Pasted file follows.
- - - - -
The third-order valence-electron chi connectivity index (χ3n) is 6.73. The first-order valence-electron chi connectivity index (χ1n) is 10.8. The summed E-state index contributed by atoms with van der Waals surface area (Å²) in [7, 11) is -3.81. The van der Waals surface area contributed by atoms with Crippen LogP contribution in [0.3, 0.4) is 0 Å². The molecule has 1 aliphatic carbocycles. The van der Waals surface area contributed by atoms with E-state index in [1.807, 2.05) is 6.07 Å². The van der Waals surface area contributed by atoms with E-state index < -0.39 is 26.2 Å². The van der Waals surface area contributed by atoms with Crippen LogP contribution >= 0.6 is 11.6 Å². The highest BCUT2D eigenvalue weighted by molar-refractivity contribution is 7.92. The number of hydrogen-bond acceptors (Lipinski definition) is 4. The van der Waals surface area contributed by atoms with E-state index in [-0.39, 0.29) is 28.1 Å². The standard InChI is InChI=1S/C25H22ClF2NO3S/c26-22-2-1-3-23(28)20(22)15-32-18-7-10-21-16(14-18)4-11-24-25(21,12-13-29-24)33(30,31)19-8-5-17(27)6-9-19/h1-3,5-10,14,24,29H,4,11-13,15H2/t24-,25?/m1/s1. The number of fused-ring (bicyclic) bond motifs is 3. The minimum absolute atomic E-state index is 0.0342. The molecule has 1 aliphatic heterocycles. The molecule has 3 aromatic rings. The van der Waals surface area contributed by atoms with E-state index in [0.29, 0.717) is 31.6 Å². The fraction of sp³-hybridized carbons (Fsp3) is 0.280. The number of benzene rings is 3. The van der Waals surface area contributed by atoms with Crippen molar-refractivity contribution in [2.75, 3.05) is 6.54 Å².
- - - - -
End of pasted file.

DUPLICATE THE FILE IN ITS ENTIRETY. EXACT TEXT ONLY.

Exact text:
The third-order valence-electron chi connectivity index (χ3n) is 6.73. The first-order valence-electron chi connectivity index (χ1n) is 10.8. The summed E-state index contributed by atoms with van der Waals surface area (Å²) in [7, 11) is -3.81. The van der Waals surface area contributed by atoms with Crippen LogP contribution in [0.3, 0.4) is 0 Å². The molecule has 1 aliphatic carbocycles. The van der Waals surface area contributed by atoms with E-state index in [1.807, 2.05) is 6.07 Å². The van der Waals surface area contributed by atoms with E-state index < -0.39 is 26.2 Å². The van der Waals surface area contributed by atoms with Crippen LogP contribution >= 0.6 is 11.6 Å². The highest BCUT2D eigenvalue weighted by molar-refractivity contribution is 7.92. The number of hydrogen-bond acceptors (Lipinski definition) is 4. The van der Waals surface area contributed by atoms with E-state index in [-0.39, 0.29) is 28.1 Å². The standard InChI is InChI=1S/C25H22ClF2NO3S/c26-22-2-1-3-23(28)20(22)15-32-18-7-10-21-16(14-18)4-11-24-25(21,12-13-29-24)33(30,31)19-8-5-17(27)6-9-19/h1-3,5-10,14,24,29H,4,11-13,15H2/t24-,25?/m1/s1. The number of fused-ring (bicyclic) bond motifs is 3. The minimum absolute atomic E-state index is 0.0342. The molecule has 1 aliphatic heterocycles. The molecule has 3 aromatic rings. The van der Waals surface area contributed by atoms with E-state index in [0.29, 0.717) is 31.6 Å². The fraction of sp³-hybridized carbons (Fsp3) is 0.280. The number of benzene rings is 3. The van der Waals surface area contributed by atoms with Crippen molar-refractivity contribution in [2.75, 3.05) is 6.54 Å².